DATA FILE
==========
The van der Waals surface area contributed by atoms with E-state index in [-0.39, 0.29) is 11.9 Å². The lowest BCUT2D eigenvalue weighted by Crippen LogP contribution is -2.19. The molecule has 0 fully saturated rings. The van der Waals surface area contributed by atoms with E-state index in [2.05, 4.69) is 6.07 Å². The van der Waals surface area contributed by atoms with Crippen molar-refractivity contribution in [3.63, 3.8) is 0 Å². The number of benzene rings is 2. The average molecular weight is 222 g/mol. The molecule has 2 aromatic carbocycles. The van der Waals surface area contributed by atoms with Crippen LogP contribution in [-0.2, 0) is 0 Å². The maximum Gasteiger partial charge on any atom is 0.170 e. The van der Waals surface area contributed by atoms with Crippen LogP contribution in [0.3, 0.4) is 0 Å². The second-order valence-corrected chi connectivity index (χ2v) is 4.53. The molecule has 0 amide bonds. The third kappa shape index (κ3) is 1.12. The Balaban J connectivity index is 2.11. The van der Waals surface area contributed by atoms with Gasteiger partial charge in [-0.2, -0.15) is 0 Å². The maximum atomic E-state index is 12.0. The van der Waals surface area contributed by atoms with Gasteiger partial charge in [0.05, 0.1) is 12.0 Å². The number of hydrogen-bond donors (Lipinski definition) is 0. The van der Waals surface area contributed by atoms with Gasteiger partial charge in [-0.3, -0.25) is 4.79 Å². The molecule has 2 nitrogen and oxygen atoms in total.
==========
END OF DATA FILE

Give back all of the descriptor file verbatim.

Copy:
The van der Waals surface area contributed by atoms with E-state index in [-0.39, 0.29) is 11.9 Å². The lowest BCUT2D eigenvalue weighted by Crippen LogP contribution is -2.19. The molecule has 0 fully saturated rings. The van der Waals surface area contributed by atoms with E-state index in [2.05, 4.69) is 6.07 Å². The van der Waals surface area contributed by atoms with Crippen molar-refractivity contribution in [3.63, 3.8) is 0 Å². The number of benzene rings is 2. The average molecular weight is 222 g/mol. The molecule has 2 aromatic carbocycles. The van der Waals surface area contributed by atoms with Crippen LogP contribution in [-0.2, 0) is 0 Å². The maximum Gasteiger partial charge on any atom is 0.170 e. The van der Waals surface area contributed by atoms with Crippen LogP contribution in [0.3, 0.4) is 0 Å². The second-order valence-corrected chi connectivity index (χ2v) is 4.53. The molecule has 0 amide bonds. The third kappa shape index (κ3) is 1.12. The Balaban J connectivity index is 2.11. The van der Waals surface area contributed by atoms with Gasteiger partial charge in [-0.2, -0.15) is 0 Å². The maximum atomic E-state index is 12.0. The van der Waals surface area contributed by atoms with Gasteiger partial charge in [0.05, 0.1) is 12.0 Å². The number of hydrogen-bond donors (Lipinski definition) is 0. The van der Waals surface area contributed by atoms with Gasteiger partial charge in [-0.3, -0.25) is 4.79 Å². The molecule has 2 nitrogen and oxygen atoms in total.